“Does that feel okay to you?” Ascalon asked, shaking his head as if to clear away the cobwebs.
“Very much so,” the woman responded. “But how are you feeling?”
Ascalon noted the concern in her voice. As he stood he was finally was able to see the owner of the shiny heeled shoes. She was a young woman and clad in the uniform of what reminded Ascalon of a butler, a service maid.
How quaint, Ascalon mused. This TARDIS has a holographic interface.
“I have a killer headache, my stomach is trying very hard to create a mess on your floor, I have been forced to flee my planet and my people for crimes that I had no hand in. Other than that, I’m just fine, Jeeves.”
The woman placed her hand to her chin, deep in thought. Then she looked back to Ascalon with her penetrating dark eyes. “I think I prefer Watson over Jeeves.”
“Then Watson it is,” Ascalon smiled. She was a blond haired woman and she was quite attractive in her appearance. He couldn’t help but notice that her holographic body was very well proportioned. She, Watson, seemed to notice that he noticed as well.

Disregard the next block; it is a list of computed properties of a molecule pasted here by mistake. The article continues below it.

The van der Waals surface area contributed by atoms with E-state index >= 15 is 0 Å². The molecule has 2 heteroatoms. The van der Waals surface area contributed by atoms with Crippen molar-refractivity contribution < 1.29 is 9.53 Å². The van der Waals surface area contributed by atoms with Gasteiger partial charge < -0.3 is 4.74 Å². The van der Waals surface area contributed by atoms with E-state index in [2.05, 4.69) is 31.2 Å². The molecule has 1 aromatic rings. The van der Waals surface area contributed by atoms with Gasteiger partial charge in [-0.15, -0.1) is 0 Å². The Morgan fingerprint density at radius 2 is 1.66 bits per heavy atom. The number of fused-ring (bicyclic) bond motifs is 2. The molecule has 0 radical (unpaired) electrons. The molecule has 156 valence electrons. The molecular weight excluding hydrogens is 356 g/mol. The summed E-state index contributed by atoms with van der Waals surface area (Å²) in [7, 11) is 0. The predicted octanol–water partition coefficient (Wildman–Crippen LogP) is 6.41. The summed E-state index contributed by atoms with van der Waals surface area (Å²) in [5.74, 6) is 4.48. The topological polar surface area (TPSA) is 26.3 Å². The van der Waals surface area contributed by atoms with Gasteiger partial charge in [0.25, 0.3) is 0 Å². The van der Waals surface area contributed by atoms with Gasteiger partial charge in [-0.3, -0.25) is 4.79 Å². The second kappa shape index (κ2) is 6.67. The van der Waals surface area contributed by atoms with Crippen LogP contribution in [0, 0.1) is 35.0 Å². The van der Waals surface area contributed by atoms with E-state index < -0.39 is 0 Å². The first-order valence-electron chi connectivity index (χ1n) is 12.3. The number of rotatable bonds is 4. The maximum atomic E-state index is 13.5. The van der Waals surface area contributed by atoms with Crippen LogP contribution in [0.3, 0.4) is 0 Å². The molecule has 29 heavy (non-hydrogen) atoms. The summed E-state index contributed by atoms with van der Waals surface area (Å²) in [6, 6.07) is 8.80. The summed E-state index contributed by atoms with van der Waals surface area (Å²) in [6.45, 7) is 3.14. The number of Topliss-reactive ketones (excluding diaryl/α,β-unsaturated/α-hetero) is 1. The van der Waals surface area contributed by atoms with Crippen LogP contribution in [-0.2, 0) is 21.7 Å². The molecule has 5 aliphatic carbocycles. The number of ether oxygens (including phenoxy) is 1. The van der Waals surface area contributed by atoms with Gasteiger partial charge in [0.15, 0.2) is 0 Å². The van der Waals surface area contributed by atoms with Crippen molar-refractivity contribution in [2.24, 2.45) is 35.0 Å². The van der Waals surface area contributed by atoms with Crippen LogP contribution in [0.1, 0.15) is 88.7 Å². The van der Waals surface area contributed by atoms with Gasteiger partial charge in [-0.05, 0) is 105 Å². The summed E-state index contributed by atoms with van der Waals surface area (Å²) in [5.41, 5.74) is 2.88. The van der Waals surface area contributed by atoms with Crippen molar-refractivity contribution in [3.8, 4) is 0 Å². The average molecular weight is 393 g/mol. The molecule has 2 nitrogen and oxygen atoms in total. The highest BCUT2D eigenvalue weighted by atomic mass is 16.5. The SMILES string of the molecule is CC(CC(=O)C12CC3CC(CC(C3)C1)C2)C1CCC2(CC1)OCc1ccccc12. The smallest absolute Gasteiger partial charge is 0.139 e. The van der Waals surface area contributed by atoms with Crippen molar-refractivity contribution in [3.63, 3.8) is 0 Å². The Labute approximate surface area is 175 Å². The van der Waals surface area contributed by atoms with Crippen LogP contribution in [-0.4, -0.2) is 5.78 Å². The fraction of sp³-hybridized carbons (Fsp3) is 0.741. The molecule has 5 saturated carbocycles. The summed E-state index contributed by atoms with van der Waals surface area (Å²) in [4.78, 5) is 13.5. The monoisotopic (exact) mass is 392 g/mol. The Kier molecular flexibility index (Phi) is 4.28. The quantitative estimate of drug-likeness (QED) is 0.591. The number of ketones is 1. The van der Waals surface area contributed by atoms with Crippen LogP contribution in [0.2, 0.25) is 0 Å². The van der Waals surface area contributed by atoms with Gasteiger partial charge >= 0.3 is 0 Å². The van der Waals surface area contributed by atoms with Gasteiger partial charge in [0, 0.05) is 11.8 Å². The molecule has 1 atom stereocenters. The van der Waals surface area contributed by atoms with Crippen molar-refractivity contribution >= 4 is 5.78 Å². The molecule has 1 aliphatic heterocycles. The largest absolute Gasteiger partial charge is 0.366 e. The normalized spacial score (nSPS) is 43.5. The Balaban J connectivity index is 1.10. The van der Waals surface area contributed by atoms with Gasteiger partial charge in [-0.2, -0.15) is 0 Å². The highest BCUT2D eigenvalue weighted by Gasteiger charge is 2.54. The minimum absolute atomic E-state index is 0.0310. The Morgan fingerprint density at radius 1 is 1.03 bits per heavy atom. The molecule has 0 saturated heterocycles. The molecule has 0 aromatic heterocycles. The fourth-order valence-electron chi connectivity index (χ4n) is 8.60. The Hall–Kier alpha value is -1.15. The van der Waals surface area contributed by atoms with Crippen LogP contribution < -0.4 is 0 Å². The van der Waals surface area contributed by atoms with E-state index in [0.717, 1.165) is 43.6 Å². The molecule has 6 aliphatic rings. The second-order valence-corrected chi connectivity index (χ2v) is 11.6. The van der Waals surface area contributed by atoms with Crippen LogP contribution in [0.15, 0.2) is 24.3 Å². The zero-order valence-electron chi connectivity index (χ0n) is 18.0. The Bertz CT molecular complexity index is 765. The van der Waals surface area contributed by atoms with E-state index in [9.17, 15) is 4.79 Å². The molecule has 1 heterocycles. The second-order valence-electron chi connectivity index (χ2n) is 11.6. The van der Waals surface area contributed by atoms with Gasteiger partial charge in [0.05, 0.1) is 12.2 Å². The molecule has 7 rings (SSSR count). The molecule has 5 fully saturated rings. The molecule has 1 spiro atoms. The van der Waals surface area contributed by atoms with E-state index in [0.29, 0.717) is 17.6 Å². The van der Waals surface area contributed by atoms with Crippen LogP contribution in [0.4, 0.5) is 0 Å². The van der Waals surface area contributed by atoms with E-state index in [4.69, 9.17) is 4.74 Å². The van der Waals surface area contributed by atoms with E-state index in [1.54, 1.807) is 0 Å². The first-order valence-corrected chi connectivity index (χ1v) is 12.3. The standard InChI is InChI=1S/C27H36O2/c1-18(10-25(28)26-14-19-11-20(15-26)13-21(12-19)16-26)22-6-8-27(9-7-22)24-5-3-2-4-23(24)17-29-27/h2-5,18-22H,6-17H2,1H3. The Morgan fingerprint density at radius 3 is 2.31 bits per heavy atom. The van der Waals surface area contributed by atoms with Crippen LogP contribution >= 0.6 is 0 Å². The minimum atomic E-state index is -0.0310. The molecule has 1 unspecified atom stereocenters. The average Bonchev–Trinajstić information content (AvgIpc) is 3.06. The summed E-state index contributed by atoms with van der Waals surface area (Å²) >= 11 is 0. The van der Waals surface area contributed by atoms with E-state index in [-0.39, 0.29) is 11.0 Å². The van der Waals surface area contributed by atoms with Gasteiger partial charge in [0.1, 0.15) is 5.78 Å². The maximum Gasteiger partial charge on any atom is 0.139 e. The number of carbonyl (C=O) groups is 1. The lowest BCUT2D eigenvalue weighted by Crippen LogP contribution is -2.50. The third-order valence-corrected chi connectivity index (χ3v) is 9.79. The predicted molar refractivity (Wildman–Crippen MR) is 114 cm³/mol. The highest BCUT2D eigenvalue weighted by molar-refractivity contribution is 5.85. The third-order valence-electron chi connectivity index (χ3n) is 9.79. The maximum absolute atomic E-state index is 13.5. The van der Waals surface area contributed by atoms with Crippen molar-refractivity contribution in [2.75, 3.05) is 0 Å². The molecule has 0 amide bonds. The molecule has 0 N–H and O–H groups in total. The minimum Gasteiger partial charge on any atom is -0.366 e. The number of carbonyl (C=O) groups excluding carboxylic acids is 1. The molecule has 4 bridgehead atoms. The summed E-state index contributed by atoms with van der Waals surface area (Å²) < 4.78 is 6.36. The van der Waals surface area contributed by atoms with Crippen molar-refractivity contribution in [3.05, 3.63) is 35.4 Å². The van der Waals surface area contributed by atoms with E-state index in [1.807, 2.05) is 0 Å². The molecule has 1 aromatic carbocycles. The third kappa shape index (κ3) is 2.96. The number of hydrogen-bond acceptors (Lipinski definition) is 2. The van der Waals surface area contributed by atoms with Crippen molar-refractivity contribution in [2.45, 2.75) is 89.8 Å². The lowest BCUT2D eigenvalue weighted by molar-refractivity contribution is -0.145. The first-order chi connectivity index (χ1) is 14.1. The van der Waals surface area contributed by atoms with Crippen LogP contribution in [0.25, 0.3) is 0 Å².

“My eyes are up here, sir,” she said smiling.
“Yes,” Ascalon stammered, “so they are. Tell me Watson, what was the primary function of this TARDIS unit?”
The woman smiled at Ascalon’s apparent embarrassment. My primary function was used in the conveyance of Time Lords to crucial astronomical events within the universe, and to do so in luxury and style.”
“You mean a temporal cruise ship?” Ascalon laughed; and yes, it hurt. His headache was really beginning to boom now.
Watson scowled. “Yes, I guess it is. Why?”
“It is elementary my dear Watson. Now this TARDIS is an escape pod, a getaway vehicle. With the recall circuit rewired the Time Lords won’t be able to bring us back.” Ascalon leaned heavily upon the console. He was feeling weaker by the second. The pain was spreading too quickly and he was beginning to find it difficult to keep his mind focused.